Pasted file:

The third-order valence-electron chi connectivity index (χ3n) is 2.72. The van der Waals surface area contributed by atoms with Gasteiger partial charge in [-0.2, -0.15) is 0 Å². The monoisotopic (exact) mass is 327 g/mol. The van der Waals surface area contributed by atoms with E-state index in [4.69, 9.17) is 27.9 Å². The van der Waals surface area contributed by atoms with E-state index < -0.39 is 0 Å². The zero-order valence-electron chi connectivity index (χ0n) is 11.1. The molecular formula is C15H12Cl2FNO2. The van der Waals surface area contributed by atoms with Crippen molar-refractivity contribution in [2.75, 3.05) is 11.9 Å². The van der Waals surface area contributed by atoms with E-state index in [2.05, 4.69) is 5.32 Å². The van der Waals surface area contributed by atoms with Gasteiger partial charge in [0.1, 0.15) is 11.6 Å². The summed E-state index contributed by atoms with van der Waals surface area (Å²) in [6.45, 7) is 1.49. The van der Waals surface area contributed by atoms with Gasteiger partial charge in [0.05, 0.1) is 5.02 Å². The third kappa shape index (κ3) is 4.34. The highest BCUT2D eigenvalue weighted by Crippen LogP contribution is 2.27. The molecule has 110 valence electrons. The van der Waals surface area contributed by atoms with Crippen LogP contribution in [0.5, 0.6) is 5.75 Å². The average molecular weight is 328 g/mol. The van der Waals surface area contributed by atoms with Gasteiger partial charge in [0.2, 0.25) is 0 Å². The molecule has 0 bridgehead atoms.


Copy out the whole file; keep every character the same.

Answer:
The third-order valence-electron chi connectivity index (χ3n) is 2.72. The van der Waals surface area contributed by atoms with Gasteiger partial charge in [-0.2, -0.15) is 0 Å². The monoisotopic (exact) mass is 327 g/mol. The van der Waals surface area contributed by atoms with E-state index in [4.69, 9.17) is 27.9 Å². The van der Waals surface area contributed by atoms with E-state index < -0.39 is 0 Å². The zero-order valence-electron chi connectivity index (χ0n) is 11.1. The molecular formula is C15H12Cl2FNO2. The van der Waals surface area contributed by atoms with Crippen molar-refractivity contribution in [2.75, 3.05) is 11.9 Å². The van der Waals surface area contributed by atoms with E-state index in [2.05, 4.69) is 5.32 Å². The van der Waals surface area contributed by atoms with Gasteiger partial charge in [0.1, 0.15) is 11.6 Å². The summed E-state index contributed by atoms with van der Waals surface area (Å²) in [6.45, 7) is 1.49. The van der Waals surface area contributed by atoms with Gasteiger partial charge in [0.05, 0.1) is 5.02 Å². The third kappa shape index (κ3) is 4.34. The highest BCUT2D eigenvalue weighted by Crippen LogP contribution is 2.27. The molecule has 110 valence electrons. The van der Waals surface area contributed by atoms with Crippen LogP contribution in [0.5, 0.6) is 5.75 Å². The average molecular weight is 328 g/mol. The van der Waals surface area contributed by atoms with Gasteiger partial charge in [0.2, 0.25) is 0 Å². The molecule has 0 bridgehead atoms.